“Beautiful” has a lot of Monsta X’s classic style.  It flows seamlessly from beginning to end, without any noticeable breaks. It’s filled with energy, with the members constantly moving.  It’s angular with sharp clean lines, and it hits the beat hard.  And there’s some variations on the nae nae, which is both hilarious and awesome. While they’re not an overly sexy group, over they’ve discovered some moves that will make their fans squeal with delight. (See: “All In” with that fatal back roll)  The shoulder moves aren’t as provocative this time around, but they do act as attractive key points.



I often say that my favorite moves in K-pop choreographies are the simple ones, and that’s true here too.  Monsta X in particular makes sure that every move has meaning and that nothing is a throwaway.  Even in moments like their key points, each step and hand movement clearly has purpose and power.


I’m also very impressed that they added their jackets as part of the choreography in the end.  Props are super tricky, and it’s not hard to mess up – even though the sequence looks fairly simple.  So props to them (hahaha) that they manage it so skillfully.  It adds some coolness and chic to the routine.  All in all, I think it’s very well-balanced between standout key points and more complicated eye-catching moves.  In any case, it’s definitely one of my new favorites.


SCORE: 20/20


“Beautiful” is a little less formation heavy than some of Monsta X’s other routines.  They mostly favor two lines, a V shape, or breaking off into small groups.  But there are some nice standout moments, like the beginning and ending where they all form a moving picture.  I especially like Shownu’s part, which is very well-timed and looks really cool.


Monsta X has always had a vocal and dance center.  The vocal center is always Kihyun, who is a decent dancer but mostly commands with his voice.  The dance center is usually Shownu, who’s the main dancer and has the body, moves, and charisma to prove it.  But “Beautiful” is clearly Hyungwon’s era, and he’s every definition of a center here (beginning, ending, various key points, etc). Though he obviously is very skilled, as the lead dancer, I’d say that his long-legged fluid style is generally not center material for Monsta X’s power dances.  In this case however, he fits the smooth and chic aura of the dance and is a strong choice.  Being the visual doesn’t hurt, either.


Minhyuk also gets to center some of the key points of the song, and bless his heart he’s clearly working very hard (performance-wise, not dance-wise).  Wonho and Shownu mostly act as back up for the center this time around, but it was a very smart choice to have Shownu anchor the dance break.  Like the line distribution, they made some very wise decisions.

SCORE: 9/10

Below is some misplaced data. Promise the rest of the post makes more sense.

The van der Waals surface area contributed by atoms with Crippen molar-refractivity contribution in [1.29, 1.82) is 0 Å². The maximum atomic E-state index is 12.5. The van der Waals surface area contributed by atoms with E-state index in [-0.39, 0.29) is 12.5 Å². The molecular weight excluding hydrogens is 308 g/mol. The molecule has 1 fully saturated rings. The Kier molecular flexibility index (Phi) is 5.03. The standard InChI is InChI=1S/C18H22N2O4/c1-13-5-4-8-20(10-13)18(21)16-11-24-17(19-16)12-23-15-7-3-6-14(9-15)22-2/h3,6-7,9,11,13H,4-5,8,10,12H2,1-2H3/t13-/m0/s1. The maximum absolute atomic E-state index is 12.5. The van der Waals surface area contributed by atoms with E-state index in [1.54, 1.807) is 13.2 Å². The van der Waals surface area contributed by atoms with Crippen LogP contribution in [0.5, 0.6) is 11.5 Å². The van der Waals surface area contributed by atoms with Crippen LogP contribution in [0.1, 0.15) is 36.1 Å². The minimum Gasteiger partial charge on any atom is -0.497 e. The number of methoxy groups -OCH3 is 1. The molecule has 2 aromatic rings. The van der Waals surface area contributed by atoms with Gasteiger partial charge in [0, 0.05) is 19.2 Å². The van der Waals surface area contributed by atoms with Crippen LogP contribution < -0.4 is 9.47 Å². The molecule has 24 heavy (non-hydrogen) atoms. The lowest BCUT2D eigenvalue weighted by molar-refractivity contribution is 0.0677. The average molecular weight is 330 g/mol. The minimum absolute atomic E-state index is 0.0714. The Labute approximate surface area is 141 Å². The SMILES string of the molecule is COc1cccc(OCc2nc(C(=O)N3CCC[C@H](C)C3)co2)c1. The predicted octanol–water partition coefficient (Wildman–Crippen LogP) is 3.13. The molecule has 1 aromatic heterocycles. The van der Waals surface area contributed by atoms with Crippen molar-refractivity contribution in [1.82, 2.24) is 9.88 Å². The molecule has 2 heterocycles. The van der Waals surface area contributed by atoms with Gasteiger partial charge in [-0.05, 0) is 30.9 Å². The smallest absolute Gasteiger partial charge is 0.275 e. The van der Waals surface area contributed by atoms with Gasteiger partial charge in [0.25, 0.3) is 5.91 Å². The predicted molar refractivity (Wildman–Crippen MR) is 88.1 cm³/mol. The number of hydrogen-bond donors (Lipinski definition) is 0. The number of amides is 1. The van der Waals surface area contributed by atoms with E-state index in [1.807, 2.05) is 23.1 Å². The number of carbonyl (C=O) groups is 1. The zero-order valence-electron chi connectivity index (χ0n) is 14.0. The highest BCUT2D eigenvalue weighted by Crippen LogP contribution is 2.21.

The Clan has been a very interesting trilogy.  None of the three music videos have anything in common aesthetically. “All In” clearly had some kind of story and a realistic setting (minus the opening and ending scenes).  While we didn’t get answers to everything, it laid out a solid foundation.  “Fighter” continued some of those narrative threads, but started to get more abstract in the aesthetics.  There was kind of a blend between places and events that seemed “real” or “not real.”

Now we have “Beautiful,” which hardly seems to have any plot at all.  To be fair, it’s gorgeous, colorful, and visually stunning. But we only have small glimpses and clues to what the ending of the story is – or what the whole thing was even about in the first place. I haven’t really found any other theories that include “Beautiful,” so I’ll try and break some of the key points down on my own.

With the exception of Jooheon, all of the members are locked in different rooms in a hallway.  Each room has a different color and aesthetic.  Shownu’s is a light blue garden, with the flower that we’ve seen throughout the series.  Wonho’s has a bunch of mail boxes and is heavily accented by green and yellow.  Kihyun’s is dark, gray, and filled with swords. Minhyuk’s is deep purple and has pendulums and orbs.  Hyungwon’s has mirrors and sand and is multicolored (notably neon accents).  And I.M.’s is yellow and filled with money and gold.  Jooheon prowls up and down the hallway, eventually handing each member an item: the blue liquid, a pen and ink, a hammer, a watch, a hand mirror, and a match.  How they react seems to be some sort of test, which they all pass because the doors eventually open and they all leave together.


It’s obvious that all of these items and rooms mean something, but what exactly? In the behind the scenes film, I.M. mentions that all of the rooms represent parts of human nature. Kihyun also mentions that his room is anger.  I have literally no other confirmation of this, but I suspect that each member represents one of the seven deadly sins.  The obvious examples are Kihyun (wrath/anger) and I.M. (greed).  The others are a little more abstract. I think Shownu is gluttony, because he has the blue liquid that they’re all supposedly addicted to. Hyungwon is pride, because the mirrors in his room insinuate ego. Wonho would probably be sloth, because he’s hesitant and reluctant to write that letter.  I think Jooheon locking the other members up and watching them closely would symbolize his envy or jealousy. This leaves Minhyuk with lust, or I think more accurately intense desire. This is all purely conjecture on my part though, so feel free to ignore what I say!


So why is it so confusing? In analyzing Got7’s “Never Ever,” Dream Teller said (and I agreed) that there were continuity issues between the music videos because it was actually symbolism and not narrative.  I think this could also the case here. For example, Shownu should be in the room with the money (because he stole to save his father).  But instead he’s with the plants. I have two ideas about why this is. The first is that because “Beautiful” is all about desire and what you can’t have, it’s possible that they’re not in rooms representing themselves but rather other members.  This could work because the seven sins actually all boil down to some form of desire or jealousy.